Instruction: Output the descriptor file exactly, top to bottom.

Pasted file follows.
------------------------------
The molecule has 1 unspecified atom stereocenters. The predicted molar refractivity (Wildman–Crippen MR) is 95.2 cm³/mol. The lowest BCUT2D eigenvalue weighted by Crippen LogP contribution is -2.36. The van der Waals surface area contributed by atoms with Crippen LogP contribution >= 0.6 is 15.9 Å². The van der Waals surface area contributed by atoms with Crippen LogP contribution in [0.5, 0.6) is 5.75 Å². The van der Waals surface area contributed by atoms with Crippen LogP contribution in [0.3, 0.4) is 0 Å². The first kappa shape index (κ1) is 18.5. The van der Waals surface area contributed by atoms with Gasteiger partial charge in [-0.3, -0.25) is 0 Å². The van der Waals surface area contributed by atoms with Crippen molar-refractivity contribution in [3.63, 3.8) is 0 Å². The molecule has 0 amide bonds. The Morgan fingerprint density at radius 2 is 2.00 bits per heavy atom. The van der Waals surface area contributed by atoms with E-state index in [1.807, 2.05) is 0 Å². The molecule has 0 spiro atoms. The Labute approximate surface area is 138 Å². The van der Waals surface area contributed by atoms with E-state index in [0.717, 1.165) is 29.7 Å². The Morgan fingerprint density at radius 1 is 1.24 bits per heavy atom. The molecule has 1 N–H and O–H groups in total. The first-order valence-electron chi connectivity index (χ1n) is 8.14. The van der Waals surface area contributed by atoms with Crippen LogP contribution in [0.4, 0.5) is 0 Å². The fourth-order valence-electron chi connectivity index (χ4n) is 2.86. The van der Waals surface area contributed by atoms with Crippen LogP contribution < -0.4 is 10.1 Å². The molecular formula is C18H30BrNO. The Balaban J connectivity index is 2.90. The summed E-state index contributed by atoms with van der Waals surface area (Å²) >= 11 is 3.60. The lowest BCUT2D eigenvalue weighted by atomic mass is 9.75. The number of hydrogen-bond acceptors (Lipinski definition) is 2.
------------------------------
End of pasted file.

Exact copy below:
The molecule has 1 unspecified atom stereocenters. The predicted molar refractivity (Wildman–Crippen MR) is 95.2 cm³/mol. The lowest BCUT2D eigenvalue weighted by Crippen LogP contribution is -2.36. The van der Waals surface area contributed by atoms with Crippen LogP contribution >= 0.6 is 15.9 Å². The van der Waals surface area contributed by atoms with Crippen LogP contribution in [0.5, 0.6) is 5.75 Å². The van der Waals surface area contributed by atoms with Crippen LogP contribution in [0.3, 0.4) is 0 Å². The first kappa shape index (κ1) is 18.5. The van der Waals surface area contributed by atoms with Gasteiger partial charge in [-0.3, -0.25) is 0 Å². The van der Waals surface area contributed by atoms with Crippen molar-refractivity contribution in [3.63, 3.8) is 0 Å². The molecule has 0 amide bonds. The Morgan fingerprint density at radius 2 is 2.00 bits per heavy atom. The van der Waals surface area contributed by atoms with E-state index in [1.807, 2.05) is 0 Å². The molecule has 0 spiro atoms. The Labute approximate surface area is 138 Å². The van der Waals surface area contributed by atoms with E-state index in [0.717, 1.165) is 29.7 Å². The Morgan fingerprint density at radius 1 is 1.24 bits per heavy atom. The molecule has 1 N–H and O–H groups in total. The first-order valence-electron chi connectivity index (χ1n) is 8.14. The van der Waals surface area contributed by atoms with Crippen LogP contribution in [0.4, 0.5) is 0 Å². The fourth-order valence-electron chi connectivity index (χ4n) is 2.86. The van der Waals surface area contributed by atoms with Crippen LogP contribution < -0.4 is 10.1 Å². The molecular formula is C18H30BrNO. The Balaban J connectivity index is 2.90. The summed E-state index contributed by atoms with van der Waals surface area (Å²) >= 11 is 3.60. The lowest BCUT2D eigenvalue weighted by atomic mass is 9.75. The number of hydrogen-bond acceptors (Lipinski definition) is 2.